Former Assistant Editor Jericho Casper graduated from the University of Virginia studying media policy. She grew up in Newport News in an area heavily impacted by the digital divide. She has a passion for universal access and a vendetta against anyone who stands in the way of her getting better broadband. She is now Associate Broadband Researcher at the Institute for Local Self Reliance's Community Broadband Network Initiative.

Artificial Intelligence

Int’l Ethical Framework for Auto Drones Needed Before Widescale Implementation

Observers say the risks inherent in letting autonomous drones roam requires an ethical framework.

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Timothy Clement-Jones was a member of the U.K. Parliament's committee on artificial intelligence

July 21, 2020 — The National Security Commission on Artificial Intelligence held its first live-streamed meeting on Monday, following a recent federal court ruling that required the commission to comply with the Federal Advisory Committee Act by opening its meetings to the public and regularly publishing its records.

NSCIA Chair Eric Schmidt opened the meeting, in which commissioners were set to deliver and vote on recommendations outlined in their Quarter 2 Report, by praising transparency and thanking the public for their interest in the work being conducted.

Members of the commission, who were tasked with developing recommendations on the use of artificial intelligence in national security and defense, moved to unanimously approve all 35 recommendations in the commission’s Quarter 2 Report.

Screenshot of NSCAI members from the webcast

Members agreed that successful and responsible adoption of AI requires federal initiative in addition to technical progress.

The recommendations focused on creating systemic initiatives to increase AI research and development initiatives across the country.

The report found that government AI strategies are currently threatened by bureaucratic impediments and that “the U.S. government is not adequately leveraging basic, commercial AI to improve business practices and save taxpayer dollars.”

“Departments and agencies must modernize to become more effective and cost-efficient,” it continued.

The commissioners voted to recommend that the U.S. government “identify, prioritize, coordinate, and urgently implement national security-focused AI research and development investments.”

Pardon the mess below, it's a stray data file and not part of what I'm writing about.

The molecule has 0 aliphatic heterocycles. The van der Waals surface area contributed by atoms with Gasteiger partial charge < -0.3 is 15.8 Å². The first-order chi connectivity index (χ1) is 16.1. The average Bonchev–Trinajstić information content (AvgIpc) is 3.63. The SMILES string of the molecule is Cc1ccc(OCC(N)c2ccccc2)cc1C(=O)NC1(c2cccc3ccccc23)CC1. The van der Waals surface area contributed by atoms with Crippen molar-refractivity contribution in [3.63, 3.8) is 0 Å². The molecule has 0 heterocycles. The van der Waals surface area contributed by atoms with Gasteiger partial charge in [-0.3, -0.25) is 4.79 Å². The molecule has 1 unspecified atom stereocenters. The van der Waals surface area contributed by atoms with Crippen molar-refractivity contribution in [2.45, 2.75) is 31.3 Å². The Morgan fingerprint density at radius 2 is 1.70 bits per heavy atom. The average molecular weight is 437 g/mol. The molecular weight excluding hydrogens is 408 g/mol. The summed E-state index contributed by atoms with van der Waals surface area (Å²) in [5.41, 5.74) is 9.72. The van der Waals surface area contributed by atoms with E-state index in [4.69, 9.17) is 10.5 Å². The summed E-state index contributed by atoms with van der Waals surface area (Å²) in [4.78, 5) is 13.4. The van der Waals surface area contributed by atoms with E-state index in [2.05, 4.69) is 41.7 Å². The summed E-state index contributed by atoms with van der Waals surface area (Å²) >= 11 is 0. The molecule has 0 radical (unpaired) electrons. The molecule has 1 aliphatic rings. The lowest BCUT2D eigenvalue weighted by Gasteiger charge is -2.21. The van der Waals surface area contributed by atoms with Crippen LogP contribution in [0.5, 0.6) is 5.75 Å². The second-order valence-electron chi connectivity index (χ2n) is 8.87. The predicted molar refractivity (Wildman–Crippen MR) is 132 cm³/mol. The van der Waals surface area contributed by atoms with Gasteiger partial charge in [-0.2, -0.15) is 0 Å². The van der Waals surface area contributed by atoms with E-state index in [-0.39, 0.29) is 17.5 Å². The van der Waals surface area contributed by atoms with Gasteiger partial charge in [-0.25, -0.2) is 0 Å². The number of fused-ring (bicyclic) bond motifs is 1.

“AI can help the U.S. Government execute core national security missions, if we let it,” the report stated.

Commissioners further recommended advancing the Department of Defense’s and the Department of State’s internal AI research and development capabilities.

Members recommended that the Department of State incorporate AI-related topics into technology training modules in order to increase the overall digital literacy of people working in the government.

The commissioners proposed that the Department of State and Congress expedite efforts to establish the Bureau of Cyberspace Security and Emerging Technology, which would work to align national security responsibilities related to cybersecurity and emerging technologies with the department’s international security effort.

The challenge of bridging the technology talent gap in U.S. government can be solved by systematically incentivizing the development of AI and tech skills, panelists said.

It’s important for the government to “tap into the expertise of those who would like to be cyber defense agents, but for whatever reason cannot be, due to barriers,” said José-Marie Griffiths, president of Dakota State University.

The commissioners recommended the government move to create a National Reserve Digital Corps, modeled after the Reserve Officer Training Corps.

They further recommended creating a U.S. Digital Service Academy, a new academy to train future civil servants in digital skills in order to fill gaps in the current digital workforce.

The commissioners recognized that American colleges and universities are not meeting the demand for undergraduate student interest in AI and computer science generally, noting that American AI talent often depends heavily on international students and workers.

Former Federal Communications Commissioner Mignon Clyburn spoke to the importance of training and recruiting AI talent in non-discriminatory ways, saying that “talent comes in many forms and in many places — always be mindful to be inclusive.”